Atypical lobular hyperplasia as a unilateral predictor of breast cancer risk: a retrospective cohort study

@article{Page2003AtypicalLH,
  title={Atypical lobular hyperplasia as a unilateral predictor of breast cancer risk: a retrospective cohort study},
  author={David L. Page and Peggy A. Schuyler and William D. Dupont and Roy A. Jensen and W. Dale Plummer and Jean F. Simpson},
  journal={The Lancet},
  year={2003},
  volume={361},
  pages={125-129}
}
BACKGROUND Clinical decisions about atypical lobular hyperplasia are based on the belief that later invasive breast-cancer risk is equal in both breasts. We aimed to show laterality and subsequent risk implications of invasive breast cancer in women with atypical lobular hyperplasia. METHODS We did a retrospective cohort study of 252 women who had undergone 261 benign surgical biopsies that showed atypical lobular hyperplasia from 1950 to 1985, as part of the Nashville Breast Studies. Primary… 
Differences in Breast Cancer Risk Between Atypical Lobular Hyperplasia and Atypical Ductal Hyperplasia
TLDR
The authors found that women with any form of atypical hyperplasia had an odds ratio (OR) of 4.04 for the development of invasive breast cancer and an OR of 3.09 for any cancer, and suggested that premenopausal women diagnosed with ALH represent a particularly high-risk group.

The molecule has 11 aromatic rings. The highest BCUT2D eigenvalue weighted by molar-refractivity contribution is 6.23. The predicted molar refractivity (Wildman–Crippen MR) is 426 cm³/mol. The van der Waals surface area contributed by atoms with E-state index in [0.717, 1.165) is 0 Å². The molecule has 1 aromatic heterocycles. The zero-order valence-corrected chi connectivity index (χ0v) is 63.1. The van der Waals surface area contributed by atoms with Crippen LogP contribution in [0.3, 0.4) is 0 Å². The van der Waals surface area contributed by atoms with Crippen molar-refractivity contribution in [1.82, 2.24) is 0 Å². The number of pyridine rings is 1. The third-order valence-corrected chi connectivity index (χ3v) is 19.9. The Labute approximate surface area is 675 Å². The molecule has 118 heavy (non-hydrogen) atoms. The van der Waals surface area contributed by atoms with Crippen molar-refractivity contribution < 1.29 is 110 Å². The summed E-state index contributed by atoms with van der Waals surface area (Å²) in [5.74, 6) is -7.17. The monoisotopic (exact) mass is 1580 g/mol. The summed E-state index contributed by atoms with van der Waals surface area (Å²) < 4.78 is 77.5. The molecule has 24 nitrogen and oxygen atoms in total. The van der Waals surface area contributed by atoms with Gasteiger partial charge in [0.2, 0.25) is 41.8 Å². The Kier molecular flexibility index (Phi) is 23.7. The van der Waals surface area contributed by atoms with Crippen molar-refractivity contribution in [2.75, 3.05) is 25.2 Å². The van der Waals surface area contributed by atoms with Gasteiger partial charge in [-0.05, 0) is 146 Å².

Understanding the Premalignant Potential of Atypical Hyperplasia through Its Natural History: A Longitudinal Cohort Study
TLDR
The ipsilateral breast is at especially high risk for breast cancer in the first 5 years after atypia, with risk remaining elevated in both breasts long term, and ADH and ALH behave similarly in terms of later breast cancer endpoints.
Risk of invasive breast cancer after lobular intra-epithelial neoplasia: review of the literature.
TLDR
LIN should be considered both as a risk factor (low and similar level of IBC risk for both breasts, long delay between LIN and IBC) and a precursor for IBC (over-representation of lobular histotype).
Benign breast disease, mammographic breast density, and the risk of breast cancer.
TLDR
Women with high breast density and proliferative benign breast disease are at very high risk for future breast cancer, regardless of their benign pathologic diagnosis.
Pathology and Current Management of Borderline Breast Epithelial Lesions
TLDR
The pertinent pathological features, cumulative risk, and risk modifiers for subsequent invasive breast carcinoma, as well as clinical management of patients with these atypical lesions are reviewed.
Atypical epithelial hyperplasia of the breast: state of the art
TLDR
This review focuses on clinical signification and management of AEH that remains controversial and describes data from immunohistochemistry and molecular studies that suggest AEH is a precursor of breast cancer.
Breast-specific gamma imaging in the detection of atypical ductal hyperplasia and lobular neoplasia.
TLDR
A diagnosis of an atypical lesion is concordant with focal increased radiotracer uptake with BSGI and can identify women at increased risk for breast cancer.
Assessing the Relationship of Mammographic Breast Density and Proliferative Breast Disease
TLDR
Postmenopausal women with dense breasts who underwent a benign breast biopsy with benign histology had a significantly higher likelihood of having proliferative breast disease, regardless of underlying lesion type.